In this expanded and updated volume, Samuel Maio is definitive and comprehensive in his discussion of American personal poetry. While broadening the concept of persona to include the first-person speaker, he analyzes representative poets categorized by the aesthetics of voice, demonstrating these poets’ far-reaching influence into the 21st century.
This marvelous study of the various modes of poetic voice in American poetry is truly impressive in its breadth and the conclusions Professor Maio draws from the examination of some of the most important poets of the 20th century—from Robert Lowell to Robert Bly. Maio’s eye and ear never fail him, most particularly in his exegesis of John Berryman and David Ignatow, and his conclusions about who is speaking, and how and why, are at times astonishing, reshaping our perception of poets as diverse as Walt Whitman and Bruce Weigl. Creating Another Self is a kind of creation itself, an eye-opening view of from whence poetry, that sweet bird of youth, springs.
—Lucia Guerra-Cunningham, Professor of Spanish,
University of California, Irvine
This book, brilliant in its original insights, has now been made even more persuasive and immeasurably more valuable by its expansion and Maio’s investigations of the ways that personal poetry, as he describes it, suffuses the work of very recent, contemporary poets, especially Black, Asian-American and Hispanic-American authors, whose work he predicted even before their poems were written.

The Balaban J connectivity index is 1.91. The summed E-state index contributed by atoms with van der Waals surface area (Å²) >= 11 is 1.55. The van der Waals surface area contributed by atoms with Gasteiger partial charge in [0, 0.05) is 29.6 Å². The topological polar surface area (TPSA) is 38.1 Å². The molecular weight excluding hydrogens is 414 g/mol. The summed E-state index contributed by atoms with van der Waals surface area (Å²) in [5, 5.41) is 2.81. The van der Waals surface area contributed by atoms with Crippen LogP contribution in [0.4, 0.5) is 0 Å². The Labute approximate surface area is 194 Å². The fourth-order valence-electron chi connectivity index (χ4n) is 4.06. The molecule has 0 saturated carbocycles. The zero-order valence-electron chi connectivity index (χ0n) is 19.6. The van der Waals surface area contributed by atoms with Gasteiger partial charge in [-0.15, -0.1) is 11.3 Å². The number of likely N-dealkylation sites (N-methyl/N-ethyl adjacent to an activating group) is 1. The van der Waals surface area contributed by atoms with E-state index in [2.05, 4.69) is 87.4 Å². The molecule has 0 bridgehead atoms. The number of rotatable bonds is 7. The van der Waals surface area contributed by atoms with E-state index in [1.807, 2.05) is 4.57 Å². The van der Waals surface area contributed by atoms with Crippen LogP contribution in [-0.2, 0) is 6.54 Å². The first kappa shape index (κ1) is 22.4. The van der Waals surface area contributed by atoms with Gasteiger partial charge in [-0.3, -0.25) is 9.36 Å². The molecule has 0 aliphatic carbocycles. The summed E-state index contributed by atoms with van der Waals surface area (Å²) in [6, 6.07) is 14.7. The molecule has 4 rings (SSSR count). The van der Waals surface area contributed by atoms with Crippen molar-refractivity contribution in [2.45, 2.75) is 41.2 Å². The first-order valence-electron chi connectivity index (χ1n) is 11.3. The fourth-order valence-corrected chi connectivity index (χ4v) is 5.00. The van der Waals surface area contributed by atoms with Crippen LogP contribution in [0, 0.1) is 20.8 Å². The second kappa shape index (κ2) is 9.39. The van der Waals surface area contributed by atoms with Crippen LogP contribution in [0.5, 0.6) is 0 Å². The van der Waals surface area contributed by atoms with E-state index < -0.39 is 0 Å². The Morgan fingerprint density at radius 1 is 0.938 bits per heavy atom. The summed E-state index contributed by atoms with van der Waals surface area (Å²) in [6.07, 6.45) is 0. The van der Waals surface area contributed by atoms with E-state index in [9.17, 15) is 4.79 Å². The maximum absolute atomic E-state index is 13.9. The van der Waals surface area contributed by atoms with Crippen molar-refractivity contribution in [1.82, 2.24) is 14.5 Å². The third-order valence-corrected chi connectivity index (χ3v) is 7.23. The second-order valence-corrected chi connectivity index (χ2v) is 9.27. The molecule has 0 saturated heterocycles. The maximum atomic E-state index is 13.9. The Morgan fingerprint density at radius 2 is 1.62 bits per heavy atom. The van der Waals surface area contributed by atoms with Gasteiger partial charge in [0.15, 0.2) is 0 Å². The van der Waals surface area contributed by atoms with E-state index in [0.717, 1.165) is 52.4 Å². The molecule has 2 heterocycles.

—Jay Martin, Edward S. Gould Professor of Humanities,
Claremont Graduate University
This expanded second edition includes many recent multicultural poets, but like the original volume, concentrates on technique rather than explication (which comes as a bonus). I appreciate his clarity, his lack of jargon, and his informed discussion, for Maio the critic is an excellent poet as well. I learned from him.
—Peter L. Hays, Professor of English,
University of California, Davis
Samuel Maio makes an excellent case for characterizing autobiographical poetry as yet another literary artifact, governed by the conscious manipulation of the device of persona. In so clearly and concretely explaining and applying his perspective to a wide range of poets and poems, Maio liberates us from seeing personal poems only as some sort of literal, confessional, and thus more authentic truth.
—Brian Bedard, Professor of English,
University of South Dakota